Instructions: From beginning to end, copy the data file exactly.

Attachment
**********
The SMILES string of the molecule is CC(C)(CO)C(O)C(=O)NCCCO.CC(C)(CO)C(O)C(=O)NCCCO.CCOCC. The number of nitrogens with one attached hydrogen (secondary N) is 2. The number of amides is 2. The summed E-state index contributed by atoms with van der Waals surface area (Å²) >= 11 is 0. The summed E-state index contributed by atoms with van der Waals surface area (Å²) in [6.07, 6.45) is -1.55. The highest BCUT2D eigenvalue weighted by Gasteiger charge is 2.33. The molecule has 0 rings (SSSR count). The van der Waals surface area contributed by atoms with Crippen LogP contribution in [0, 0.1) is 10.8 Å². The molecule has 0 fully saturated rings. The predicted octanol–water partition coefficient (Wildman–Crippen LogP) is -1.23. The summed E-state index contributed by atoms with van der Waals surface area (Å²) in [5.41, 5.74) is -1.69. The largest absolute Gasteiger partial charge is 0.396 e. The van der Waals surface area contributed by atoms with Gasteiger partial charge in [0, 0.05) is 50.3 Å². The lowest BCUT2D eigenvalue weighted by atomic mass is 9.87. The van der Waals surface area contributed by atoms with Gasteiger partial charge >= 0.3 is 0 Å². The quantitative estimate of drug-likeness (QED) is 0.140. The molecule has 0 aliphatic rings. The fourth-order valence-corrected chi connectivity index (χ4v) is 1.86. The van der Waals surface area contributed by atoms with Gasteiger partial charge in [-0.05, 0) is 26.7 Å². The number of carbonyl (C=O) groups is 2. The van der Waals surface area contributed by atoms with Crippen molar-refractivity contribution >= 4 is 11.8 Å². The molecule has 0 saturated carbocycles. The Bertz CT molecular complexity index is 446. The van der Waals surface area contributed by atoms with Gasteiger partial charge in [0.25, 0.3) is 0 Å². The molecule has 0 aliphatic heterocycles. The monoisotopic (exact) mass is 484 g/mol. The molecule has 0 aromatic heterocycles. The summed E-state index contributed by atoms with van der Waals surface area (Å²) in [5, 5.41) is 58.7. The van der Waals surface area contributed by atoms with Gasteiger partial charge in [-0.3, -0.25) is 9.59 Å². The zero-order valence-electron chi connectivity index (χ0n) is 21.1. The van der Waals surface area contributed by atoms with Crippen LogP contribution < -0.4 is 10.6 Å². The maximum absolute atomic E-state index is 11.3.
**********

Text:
The SMILES string of the molecule is CC(C)(CO)C(O)C(=O)NCCCO.CC(C)(CO)C(O)C(=O)NCCCO.CCOCC. The number of nitrogens with one attached hydrogen (secondary N) is 2. The number of amides is 2. The summed E-state index contributed by atoms with van der Waals surface area (Å²) >= 11 is 0. The summed E-state index contributed by atoms with van der Waals surface area (Å²) in [6.07, 6.45) is -1.55. The highest BCUT2D eigenvalue weighted by Gasteiger charge is 2.33. The molecule has 0 rings (SSSR count). The van der Waals surface area contributed by atoms with Crippen LogP contribution in [0, 0.1) is 10.8 Å². The molecule has 0 fully saturated rings. The predicted octanol–water partition coefficient (Wildman–Crippen LogP) is -1.23. The summed E-state index contributed by atoms with van der Waals surface area (Å²) in [5.41, 5.74) is -1.69. The largest absolute Gasteiger partial charge is 0.396 e. The van der Waals surface area contributed by atoms with Gasteiger partial charge in [0, 0.05) is 50.3 Å². The lowest BCUT2D eigenvalue weighted by atomic mass is 9.87. The van der Waals surface area contributed by atoms with Gasteiger partial charge >= 0.3 is 0 Å². The quantitative estimate of drug-likeness (QED) is 0.140. The molecule has 0 aliphatic rings. The fourth-order valence-corrected chi connectivity index (χ4v) is 1.86. The van der Waals surface area contributed by atoms with Gasteiger partial charge in [-0.05, 0) is 26.7 Å². The number of carbonyl (C=O) groups is 2. The van der Waals surface area contributed by atoms with Crippen molar-refractivity contribution >= 4 is 11.8 Å². The molecule has 0 saturated carbocycles. The Bertz CT molecular complexity index is 446. The van der Waals surface area contributed by atoms with Gasteiger partial charge in [0.25, 0.3) is 0 Å². The molecule has 0 aliphatic heterocycles. The monoisotopic (exact) mass is 484 g/mol. The molecule has 0 aromatic heterocycles. The summed E-state index contributed by atoms with van der Waals surface area (Å²) in [5, 5.41) is 58.7. The van der Waals surface area contributed by atoms with Gasteiger partial charge in [-0.3, -0.25) is 9.59 Å². The zero-order valence-electron chi connectivity index (χ0n) is 21.1. The van der Waals surface area contributed by atoms with Crippen LogP contribution < -0.4 is 10.6 Å². The maximum absolute atomic E-state index is 11.3.